WASHINGTON (AP) — David Broder, the prize-winning Washington Post political columnist whose even-handed treatment of Democrats and Republicans set him apart from the ideological warriors on U.S. opinion pages, died Wednesday. He was 81.
Post officials said Broder died of complications from diabetes.
Broder was familiar to America television viewers as a frequent panelist on NBC television’s “Meet the Press” Program. He appeared on the program more than 400 times, far more than any other journalist in the show’s history.
To newspaper readers, he was one of America’s most prominent syndicated columnists. A September 2007 study by the liberal media watchdog group Media Matters found that Broder was second among columnists only to conservative George Will in the combined circulation of newspapers in which his column appeared.
He was the only one of the top five that the group did not label as either conservative or liberal.
“His even-handed approach has never wavered. He’d make a good umpire,” wrote Alan Shearer, editorial director of the Washington Post Writers Group, which syndicated Broder’s column. “Dave is neither left nor right, and can’t even be called reliably centrist. He reports exhaustively and his conclusions are grounded in hard facts.”
President Barack Obama said Broder “built a well-deserved reputation as the most respected and incisive political commentator of his generation — winning a Pulitzer Prize and earning the affectionate title of dean of the Washington press corps. Through all his success, David remained an eminently kind and gracious person, and someone we will dearly miss.”
Former President Bill Clinton and Secretary of State Hillary Rodham Clinton said in a statement, “We could always count on David to ask the tough but fair questions. His work demonstrated why freedom of the press is at the heart of the American experiment.”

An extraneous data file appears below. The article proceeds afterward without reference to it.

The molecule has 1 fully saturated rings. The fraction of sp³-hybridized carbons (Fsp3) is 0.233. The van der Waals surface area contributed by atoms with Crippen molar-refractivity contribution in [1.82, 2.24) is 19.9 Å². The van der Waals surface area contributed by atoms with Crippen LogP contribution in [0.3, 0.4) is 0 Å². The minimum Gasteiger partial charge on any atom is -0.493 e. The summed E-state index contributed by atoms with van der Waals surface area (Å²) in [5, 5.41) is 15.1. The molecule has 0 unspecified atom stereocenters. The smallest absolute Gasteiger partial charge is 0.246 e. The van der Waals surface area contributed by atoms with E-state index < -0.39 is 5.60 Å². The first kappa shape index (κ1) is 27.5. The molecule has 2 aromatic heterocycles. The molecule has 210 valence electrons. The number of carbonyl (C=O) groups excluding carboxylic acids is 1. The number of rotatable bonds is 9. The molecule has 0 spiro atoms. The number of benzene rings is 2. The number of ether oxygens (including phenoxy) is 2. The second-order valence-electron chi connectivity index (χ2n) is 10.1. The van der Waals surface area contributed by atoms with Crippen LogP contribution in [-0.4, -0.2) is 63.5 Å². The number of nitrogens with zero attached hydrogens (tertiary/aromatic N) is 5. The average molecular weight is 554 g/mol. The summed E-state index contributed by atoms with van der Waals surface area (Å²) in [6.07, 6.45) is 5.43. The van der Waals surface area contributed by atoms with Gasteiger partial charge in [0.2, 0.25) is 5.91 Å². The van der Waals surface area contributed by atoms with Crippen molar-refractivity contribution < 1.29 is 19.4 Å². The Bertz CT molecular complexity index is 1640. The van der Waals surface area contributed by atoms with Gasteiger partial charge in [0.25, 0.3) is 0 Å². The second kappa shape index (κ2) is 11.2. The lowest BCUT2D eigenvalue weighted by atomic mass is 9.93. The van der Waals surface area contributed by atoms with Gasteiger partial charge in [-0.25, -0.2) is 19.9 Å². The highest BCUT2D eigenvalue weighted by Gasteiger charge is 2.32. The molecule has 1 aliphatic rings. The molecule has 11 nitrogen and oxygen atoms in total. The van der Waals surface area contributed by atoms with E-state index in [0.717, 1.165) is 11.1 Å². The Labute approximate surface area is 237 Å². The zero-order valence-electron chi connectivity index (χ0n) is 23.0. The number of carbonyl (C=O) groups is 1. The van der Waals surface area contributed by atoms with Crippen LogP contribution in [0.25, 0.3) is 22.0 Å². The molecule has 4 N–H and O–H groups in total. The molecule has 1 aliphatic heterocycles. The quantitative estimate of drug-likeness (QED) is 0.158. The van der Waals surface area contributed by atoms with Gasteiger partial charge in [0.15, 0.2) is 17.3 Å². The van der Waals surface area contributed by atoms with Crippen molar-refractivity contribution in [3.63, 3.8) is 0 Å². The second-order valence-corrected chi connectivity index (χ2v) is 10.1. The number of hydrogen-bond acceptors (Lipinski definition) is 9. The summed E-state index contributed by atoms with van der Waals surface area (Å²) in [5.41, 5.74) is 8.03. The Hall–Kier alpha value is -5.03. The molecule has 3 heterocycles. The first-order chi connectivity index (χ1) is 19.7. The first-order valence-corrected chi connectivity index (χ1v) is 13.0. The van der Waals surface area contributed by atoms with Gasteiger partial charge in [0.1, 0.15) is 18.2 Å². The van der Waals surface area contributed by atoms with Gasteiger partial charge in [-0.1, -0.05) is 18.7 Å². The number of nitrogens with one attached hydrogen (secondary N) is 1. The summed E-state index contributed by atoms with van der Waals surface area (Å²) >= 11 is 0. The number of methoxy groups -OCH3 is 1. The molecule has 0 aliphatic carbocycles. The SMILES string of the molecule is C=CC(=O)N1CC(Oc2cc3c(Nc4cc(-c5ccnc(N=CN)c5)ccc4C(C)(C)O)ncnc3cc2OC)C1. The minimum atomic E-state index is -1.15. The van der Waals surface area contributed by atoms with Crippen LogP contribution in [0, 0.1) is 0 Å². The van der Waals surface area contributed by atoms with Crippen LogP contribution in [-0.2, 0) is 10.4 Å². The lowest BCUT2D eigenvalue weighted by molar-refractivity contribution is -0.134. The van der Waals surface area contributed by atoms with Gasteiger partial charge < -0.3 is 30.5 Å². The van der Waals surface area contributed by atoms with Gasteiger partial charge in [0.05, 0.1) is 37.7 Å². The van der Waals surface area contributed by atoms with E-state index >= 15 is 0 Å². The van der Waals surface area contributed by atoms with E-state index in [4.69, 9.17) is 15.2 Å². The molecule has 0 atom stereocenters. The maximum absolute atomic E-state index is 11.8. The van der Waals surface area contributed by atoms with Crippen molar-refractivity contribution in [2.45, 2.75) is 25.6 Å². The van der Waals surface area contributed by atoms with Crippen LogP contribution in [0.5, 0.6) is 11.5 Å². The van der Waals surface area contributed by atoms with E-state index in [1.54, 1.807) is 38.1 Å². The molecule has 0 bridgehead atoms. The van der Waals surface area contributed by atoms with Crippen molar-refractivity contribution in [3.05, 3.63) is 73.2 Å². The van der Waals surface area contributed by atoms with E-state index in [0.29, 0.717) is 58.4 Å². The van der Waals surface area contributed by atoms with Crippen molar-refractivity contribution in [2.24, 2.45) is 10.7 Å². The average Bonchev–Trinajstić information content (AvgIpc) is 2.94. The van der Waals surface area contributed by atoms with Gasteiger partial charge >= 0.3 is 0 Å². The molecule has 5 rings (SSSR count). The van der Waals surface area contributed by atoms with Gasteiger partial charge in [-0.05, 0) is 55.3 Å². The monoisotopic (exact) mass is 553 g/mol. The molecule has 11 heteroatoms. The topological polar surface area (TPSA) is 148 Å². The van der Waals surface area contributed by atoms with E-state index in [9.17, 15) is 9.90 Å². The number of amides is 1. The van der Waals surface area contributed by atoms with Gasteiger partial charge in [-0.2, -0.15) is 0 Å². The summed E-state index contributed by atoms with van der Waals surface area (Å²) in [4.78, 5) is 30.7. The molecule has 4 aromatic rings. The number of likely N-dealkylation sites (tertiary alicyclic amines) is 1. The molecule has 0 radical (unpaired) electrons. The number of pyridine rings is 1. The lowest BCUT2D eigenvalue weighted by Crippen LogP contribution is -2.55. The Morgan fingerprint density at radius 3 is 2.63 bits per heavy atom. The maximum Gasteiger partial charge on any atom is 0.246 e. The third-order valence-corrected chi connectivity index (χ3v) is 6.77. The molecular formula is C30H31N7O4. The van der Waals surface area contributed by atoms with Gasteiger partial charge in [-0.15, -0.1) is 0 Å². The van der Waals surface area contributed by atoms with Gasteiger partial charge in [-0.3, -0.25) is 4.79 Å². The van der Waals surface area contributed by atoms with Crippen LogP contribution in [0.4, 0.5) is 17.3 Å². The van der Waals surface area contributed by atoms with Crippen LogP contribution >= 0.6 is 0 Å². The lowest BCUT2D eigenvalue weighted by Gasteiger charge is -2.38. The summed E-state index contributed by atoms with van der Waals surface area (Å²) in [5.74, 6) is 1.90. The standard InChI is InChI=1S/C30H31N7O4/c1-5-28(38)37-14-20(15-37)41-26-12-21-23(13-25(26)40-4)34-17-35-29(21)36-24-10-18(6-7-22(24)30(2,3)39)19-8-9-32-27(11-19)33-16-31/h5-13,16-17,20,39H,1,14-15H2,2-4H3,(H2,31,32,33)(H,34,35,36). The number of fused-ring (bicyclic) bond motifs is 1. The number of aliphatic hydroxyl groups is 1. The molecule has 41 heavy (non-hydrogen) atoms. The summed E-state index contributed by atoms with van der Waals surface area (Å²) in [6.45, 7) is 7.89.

One of his hallmarks was a special effort to meet lots of average citizens who, in the end, really decide elections. In a 1991 lecture, Broder said reporters should spend “a lot of time with voters … walking precincts, knocking on doors, talking to people in their living rooms. If we really got clearly in our heads what it is voters are concerned about, it might be possible to let their agenda drive our agenda.
Broder was awarded the Pulitzer Prize, the top award for U.S. journalists, for his columns written in 1972, the year when President Richard M. Nixon swept to a second term over Democrat George McGovern.
In 1990, a survey of newspaper editors conducted by Washingtonian magazine rated Broder as “Best Reporter,” ”Hardest Working,” and “Least Ideological” among more than 100 columnists.
In 2008, he took a buyout from The Washington Post, ending his career as a full-time employee there. He continued writing his twice-weekly syndicated column.
A top New York Times reporter, Broder surprised colleagues in 1966 by moving to the less-regarded Washington Post, in part out of frustrations with the Times’ bureaucratic ways.
Working with editor Ben Bradlee, he began raising the Post’s reputation for strong political reporting, which was boosted further by its Watergate coverage in the 1970s that brought down Nixon.
Broder was unlike star reporters who carefully guarded their sources and tips. Dan Balz, his longtime Post colleague, said Broder “was the most generous colleague any of us has ever worked with.”
Broder’s appetite for working long hours and weekends was legendary. Balz recalled a nighttime presidential debate in the 1990s in which Broder wrote “a perfectly fine” analysis on deadline, then completely reworked it in the 45 minutes before the next edition’s deadline. He then went to his hotel room and wrote a separate column on the debate.
Young editors who grew up revering Broder’s work sometimes found themselves in the unnerving role of being his editor. Broder typically accepted their suggestions with a breezy grace, urging them to trust their instincts.
Among the books he wrote were “Behind the Front Page” and “Democracy Derailed: Initiative Campaigns and the Power of Money.”